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A major win for tribes at the Supreme Court last week could come with a hefty price tag for the federal government and a funding headache for Indian Health Service.  

In a 5-4 decision, the high court ruled on June 6 that the federal government needs to reimburse tribes for the overhead costs they incur when spending money from Medicaid, Medicare and private insurers. In its opinion, the court majority said tribes deserve these reimbursements for the so-called Contract Support Costs (CSC) under the Indian Self-Determination and Education Assistance Act (ISDA). 

Tribal advocates hailed the decision.  

“Today’s decision is a victory for tribal self-determination and tribal sovereignty,” National Congress of American Indians (NCAI) President Mark Macarro said last week in a statement. “This ruling ensures that Tribal Nations administering healthcare services to their citizens and communities do so with the full funding to which they are entitled under federal law and contracts with the Indian Health Service.”

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Sen. Brian Schatz (D-HI), chairman of the Senate Committee on Indian Affairs, called the decision “a huge win for Indian Country, and a powerful reminder of the federal government’s trust and treaty obligations to Tribal Nations.”

“Tribal governments know the needs of their people,” Francys Crevier, CEO of the National Council of Urban Indian Health, said in a statement. The decision will benefit and assist Tribes operating under self-determination contracts with IHS and additional funding will be allocated within IHS’ budget to pay contract support costs related to Tribes using third-party revenue for administering their healthcare programs, the statement notes.  

The decision in the tribes’ favor means they won’t have to cut back healthcare programs funded with third-party revenues. That’s a major win. 

But here’s the catch: the government will now owe the tribes more money to cover these programs. That will have major funding implications that will require a significant increase in the amount of funds provided for CSC by Congress, according to a statement by the National Indian Health Board (NIHB).  

The federal government estimates the new costs could range from $800 million to $2 billion annually. This adds to recent budget cuts to IHS services and facilities, raising concerns of a funding squeeze for other crucial areas.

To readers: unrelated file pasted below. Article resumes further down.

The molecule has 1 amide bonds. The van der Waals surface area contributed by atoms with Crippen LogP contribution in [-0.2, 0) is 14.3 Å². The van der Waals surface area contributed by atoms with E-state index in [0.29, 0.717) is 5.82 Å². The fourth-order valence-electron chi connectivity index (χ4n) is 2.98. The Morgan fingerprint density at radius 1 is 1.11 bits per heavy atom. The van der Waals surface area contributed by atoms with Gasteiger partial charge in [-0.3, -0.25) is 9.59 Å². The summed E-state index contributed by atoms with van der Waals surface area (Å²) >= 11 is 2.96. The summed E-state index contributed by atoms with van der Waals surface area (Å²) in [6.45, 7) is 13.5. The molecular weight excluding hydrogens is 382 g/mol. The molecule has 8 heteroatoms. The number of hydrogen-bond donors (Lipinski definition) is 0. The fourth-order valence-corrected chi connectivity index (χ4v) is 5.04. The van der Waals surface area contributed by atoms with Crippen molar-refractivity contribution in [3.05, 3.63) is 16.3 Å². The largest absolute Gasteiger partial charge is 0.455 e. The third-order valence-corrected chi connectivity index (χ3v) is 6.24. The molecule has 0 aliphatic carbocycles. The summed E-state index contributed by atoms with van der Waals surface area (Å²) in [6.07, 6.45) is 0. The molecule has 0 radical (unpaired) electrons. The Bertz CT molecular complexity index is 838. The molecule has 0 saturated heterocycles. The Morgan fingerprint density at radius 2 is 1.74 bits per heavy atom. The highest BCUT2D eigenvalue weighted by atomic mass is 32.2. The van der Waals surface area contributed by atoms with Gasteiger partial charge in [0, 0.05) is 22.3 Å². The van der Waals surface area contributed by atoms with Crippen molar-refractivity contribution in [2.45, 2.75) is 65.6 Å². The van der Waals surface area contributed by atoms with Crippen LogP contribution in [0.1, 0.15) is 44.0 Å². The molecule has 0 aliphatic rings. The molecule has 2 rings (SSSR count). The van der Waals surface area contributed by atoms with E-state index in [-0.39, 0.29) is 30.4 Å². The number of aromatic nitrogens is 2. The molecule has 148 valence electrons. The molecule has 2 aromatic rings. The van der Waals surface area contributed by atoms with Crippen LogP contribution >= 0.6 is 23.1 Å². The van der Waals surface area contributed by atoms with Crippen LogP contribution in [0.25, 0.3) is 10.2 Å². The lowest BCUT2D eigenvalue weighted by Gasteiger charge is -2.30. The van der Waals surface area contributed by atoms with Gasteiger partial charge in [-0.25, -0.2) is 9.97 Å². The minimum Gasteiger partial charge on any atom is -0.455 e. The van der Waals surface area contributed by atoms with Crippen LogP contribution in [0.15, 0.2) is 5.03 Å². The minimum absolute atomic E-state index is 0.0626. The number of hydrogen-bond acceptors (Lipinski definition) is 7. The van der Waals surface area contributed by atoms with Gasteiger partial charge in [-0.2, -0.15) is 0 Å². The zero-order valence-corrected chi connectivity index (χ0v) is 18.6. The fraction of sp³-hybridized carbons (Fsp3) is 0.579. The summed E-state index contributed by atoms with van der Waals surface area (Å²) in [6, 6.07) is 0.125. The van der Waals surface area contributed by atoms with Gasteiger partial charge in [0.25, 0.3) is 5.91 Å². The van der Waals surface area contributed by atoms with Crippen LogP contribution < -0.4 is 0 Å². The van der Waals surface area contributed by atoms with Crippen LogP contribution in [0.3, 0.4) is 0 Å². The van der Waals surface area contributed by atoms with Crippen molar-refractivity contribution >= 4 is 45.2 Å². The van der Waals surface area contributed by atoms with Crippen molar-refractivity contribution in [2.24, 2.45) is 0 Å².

In a statement issued after the court’s decision, IHS Director Roselyn Tso said the agency “has been preparing for this possibility in order to ensure the transition to new CSC-related systems will cause minimal disruption to those we serve.”

William "Chief Bill" Smith, chairman of the NIHB, which backed the tribes in an amicus brief, emphasized the need for congressional action to fully realize the decision's impact.

“This is a win for tribal sovereignty,” Smith said in a statement. “Now, in order to honor this decision, Congress must properly include these Contract Support Costs in future appropriations to not increase the burden on an already underfunded IHS budget.”

To pay for it all, Congress might have to either cut funding from other parts of the IHS budget, or give the IHS more money overall.  The latter approach would certainly fall within the realm of honoring the trust and treaty obligations due to tribes.  

The NIHB offers a solution: transition these new costs to mandatory spending, ensuring stable funding without impacting other IHS programs. This approach aligns with the Biden administration's position. 

“It’s well past time to properly fund the Indian Health Service,” NIHB’s Smith said. “Mandatory appropriations is the path to health equity and full support for Tribal sovereignty, and the time for that is now.”  


About The Author
Brian Edwards
Brian Edwards is associate publisher and associate editor of Tribal Business News and Native News Online. He is a longtime publisher, editor, business reporter and serial entrepreneur.
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